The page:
“The Show Window of Agriculture” – trotters and hooves
True to those early objectives of the Show, cattle classes have featured in the schedule throughout the show’s history. In the 1930s, the cattle section was referred to as the ‘Show Window of Agriculture’. The cattle classes feature a range of beef and dairy breeds and it probably is still one of the main attractions of a modern agricultural show.
Somewhat hard to understand is the omission of sheep in that early objectives statement, given that the moors surrounding Honley are very much ‘sheep country’. The sheep classes are now a firmly established part of the Show and the range of breeds exhibited goes beyond that of the hill varieties associated with the area. Goat classes also now feature alongside sheep and are well supported, reflecting the increasing interest in small holding activities.
Pigs though commonly kept on farms and small-holdings were dropped from the schedule in 1956 and didn’t return until the new millennium.
Of the small livestock included in the first and subsequent shows, poultry and rabbit classes are still held as the keeping and showing of these are increasingly popular.
Local pride drives the revival
In the years following the 1921 decision to revive the annual Honley Show, its reputation and popularity continued. Newspaper coverage of the 1939 show commented on the individualistic nature of the Honley people and that they should be proud of their own Show, which continued to attract record entries of 3000, and an attendance, despite the light rain and cold, of about 8,000, an indication of its early popularity which has not diminished over the years. At this time, the Honley Show was the only one day show held in the Huddersfield district.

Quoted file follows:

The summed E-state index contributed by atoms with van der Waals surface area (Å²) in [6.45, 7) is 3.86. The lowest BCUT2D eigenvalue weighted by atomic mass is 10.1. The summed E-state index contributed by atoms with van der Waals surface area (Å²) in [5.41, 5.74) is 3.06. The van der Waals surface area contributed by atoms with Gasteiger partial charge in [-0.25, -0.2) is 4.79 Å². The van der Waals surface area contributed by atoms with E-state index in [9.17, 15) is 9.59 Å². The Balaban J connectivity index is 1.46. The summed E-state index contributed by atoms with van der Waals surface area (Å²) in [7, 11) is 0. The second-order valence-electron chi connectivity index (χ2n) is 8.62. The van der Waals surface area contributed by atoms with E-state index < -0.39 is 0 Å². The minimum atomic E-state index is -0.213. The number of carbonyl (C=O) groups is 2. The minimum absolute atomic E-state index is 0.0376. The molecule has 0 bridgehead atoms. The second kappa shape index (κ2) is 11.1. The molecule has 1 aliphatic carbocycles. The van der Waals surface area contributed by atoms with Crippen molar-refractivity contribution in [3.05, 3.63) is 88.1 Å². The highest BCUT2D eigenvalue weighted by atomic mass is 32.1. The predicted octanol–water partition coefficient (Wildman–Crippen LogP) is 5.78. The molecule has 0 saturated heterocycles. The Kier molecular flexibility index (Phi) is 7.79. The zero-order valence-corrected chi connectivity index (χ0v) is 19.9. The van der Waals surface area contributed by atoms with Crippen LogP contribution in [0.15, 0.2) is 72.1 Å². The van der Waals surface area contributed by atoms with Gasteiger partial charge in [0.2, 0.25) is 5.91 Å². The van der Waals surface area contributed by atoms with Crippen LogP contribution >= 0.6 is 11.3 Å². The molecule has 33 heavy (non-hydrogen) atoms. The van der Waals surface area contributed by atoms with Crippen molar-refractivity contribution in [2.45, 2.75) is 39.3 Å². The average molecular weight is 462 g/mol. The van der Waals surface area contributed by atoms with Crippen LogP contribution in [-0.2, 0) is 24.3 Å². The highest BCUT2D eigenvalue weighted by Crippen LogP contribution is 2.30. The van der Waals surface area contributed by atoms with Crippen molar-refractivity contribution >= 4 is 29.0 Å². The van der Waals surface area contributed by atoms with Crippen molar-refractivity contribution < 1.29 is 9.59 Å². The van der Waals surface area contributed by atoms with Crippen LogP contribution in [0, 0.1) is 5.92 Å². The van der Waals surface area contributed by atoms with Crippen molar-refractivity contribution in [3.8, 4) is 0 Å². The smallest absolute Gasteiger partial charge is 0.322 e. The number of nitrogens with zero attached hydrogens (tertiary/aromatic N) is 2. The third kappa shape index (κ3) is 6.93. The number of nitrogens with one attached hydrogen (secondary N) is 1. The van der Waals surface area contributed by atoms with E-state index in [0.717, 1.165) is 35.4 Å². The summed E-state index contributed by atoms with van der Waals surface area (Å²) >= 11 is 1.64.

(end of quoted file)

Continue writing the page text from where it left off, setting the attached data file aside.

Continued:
Location, Location, Location
Unfortunately, the Show, along with many other things, was put on hold by the Second World War. As normality returned, so did the Show.
On June 11th 1949, in perfect weather, the 20th Honley Annual Show returned to its home ground at Honley Cricket Club and Recreation Ground.
The Show quickly recovered its popularity and continued to grow. By 1965 the scale of the event, increase in associated traffic, encroaching housing development and the loss of the use of the cricket field meant that a new location would be needed.
From 1966 the Show moved to fields on the outskirts of the village between the Meltham and Bradshaw roads, around Pontey Farm, which served very well for the next 3 decades with one exception. Circumstances brought about a relocation to South Crosland in 1972, taking the Show even further from the heart of the community than the subsequent move to Farnley Tyas. The weather signified its disapproval of the change of scene.
Fortunately, the show returned to Honley the following year, but as to whether the sun gave the return its blessing – who knows?